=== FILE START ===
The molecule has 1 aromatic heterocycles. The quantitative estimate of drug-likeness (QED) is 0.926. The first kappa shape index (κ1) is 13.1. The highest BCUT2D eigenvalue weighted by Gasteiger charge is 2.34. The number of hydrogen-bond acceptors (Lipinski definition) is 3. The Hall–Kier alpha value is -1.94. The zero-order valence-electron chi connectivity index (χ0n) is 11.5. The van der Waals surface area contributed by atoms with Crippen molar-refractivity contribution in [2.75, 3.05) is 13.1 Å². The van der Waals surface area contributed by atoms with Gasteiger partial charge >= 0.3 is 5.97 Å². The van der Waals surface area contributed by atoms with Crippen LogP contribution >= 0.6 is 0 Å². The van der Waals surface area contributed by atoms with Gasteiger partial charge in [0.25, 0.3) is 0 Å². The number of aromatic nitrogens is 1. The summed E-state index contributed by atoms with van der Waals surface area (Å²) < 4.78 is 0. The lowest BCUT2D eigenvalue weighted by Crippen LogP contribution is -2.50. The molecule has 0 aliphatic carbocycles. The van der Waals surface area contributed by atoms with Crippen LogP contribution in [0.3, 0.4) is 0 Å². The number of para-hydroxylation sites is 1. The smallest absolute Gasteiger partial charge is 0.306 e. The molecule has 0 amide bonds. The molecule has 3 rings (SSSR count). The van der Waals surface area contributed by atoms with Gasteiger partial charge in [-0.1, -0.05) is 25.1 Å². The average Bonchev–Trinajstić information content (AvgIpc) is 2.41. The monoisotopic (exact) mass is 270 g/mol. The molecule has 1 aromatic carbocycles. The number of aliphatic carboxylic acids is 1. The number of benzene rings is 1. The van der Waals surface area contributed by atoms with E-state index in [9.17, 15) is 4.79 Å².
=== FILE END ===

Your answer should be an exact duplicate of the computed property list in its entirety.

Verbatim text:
The molecule has 1 aromatic heterocycles. The quantitative estimate of drug-likeness (QED) is 0.926. The first kappa shape index (κ1) is 13.1. The highest BCUT2D eigenvalue weighted by Gasteiger charge is 2.34. The number of hydrogen-bond acceptors (Lipinski definition) is 3. The Hall–Kier alpha value is -1.94. The zero-order valence-electron chi connectivity index (χ0n) is 11.5. The van der Waals surface area contributed by atoms with Crippen molar-refractivity contribution in [2.75, 3.05) is 13.1 Å². The van der Waals surface area contributed by atoms with Gasteiger partial charge >= 0.3 is 5.97 Å². The van der Waals surface area contributed by atoms with Crippen LogP contribution >= 0.6 is 0 Å². The van der Waals surface area contributed by atoms with Gasteiger partial charge in [0.25, 0.3) is 0 Å². The number of aromatic nitrogens is 1. The summed E-state index contributed by atoms with van der Waals surface area (Å²) < 4.78 is 0. The lowest BCUT2D eigenvalue weighted by Crippen LogP contribution is -2.50. The molecule has 0 aliphatic carbocycles. The van der Waals surface area contributed by atoms with Crippen LogP contribution in [0.3, 0.4) is 0 Å². The number of para-hydroxylation sites is 1. The smallest absolute Gasteiger partial charge is 0.306 e. The molecule has 0 amide bonds. The molecule has 3 rings (SSSR count). The van der Waals surface area contributed by atoms with Gasteiger partial charge in [-0.1, -0.05) is 25.1 Å². The average Bonchev–Trinajstić information content (AvgIpc) is 2.41. The monoisotopic (exact) mass is 270 g/mol. The molecule has 1 aromatic carbocycles. The number of aliphatic carboxylic acids is 1. The number of benzene rings is 1. The van der Waals surface area contributed by atoms with E-state index in [9.17, 15) is 4.79 Å².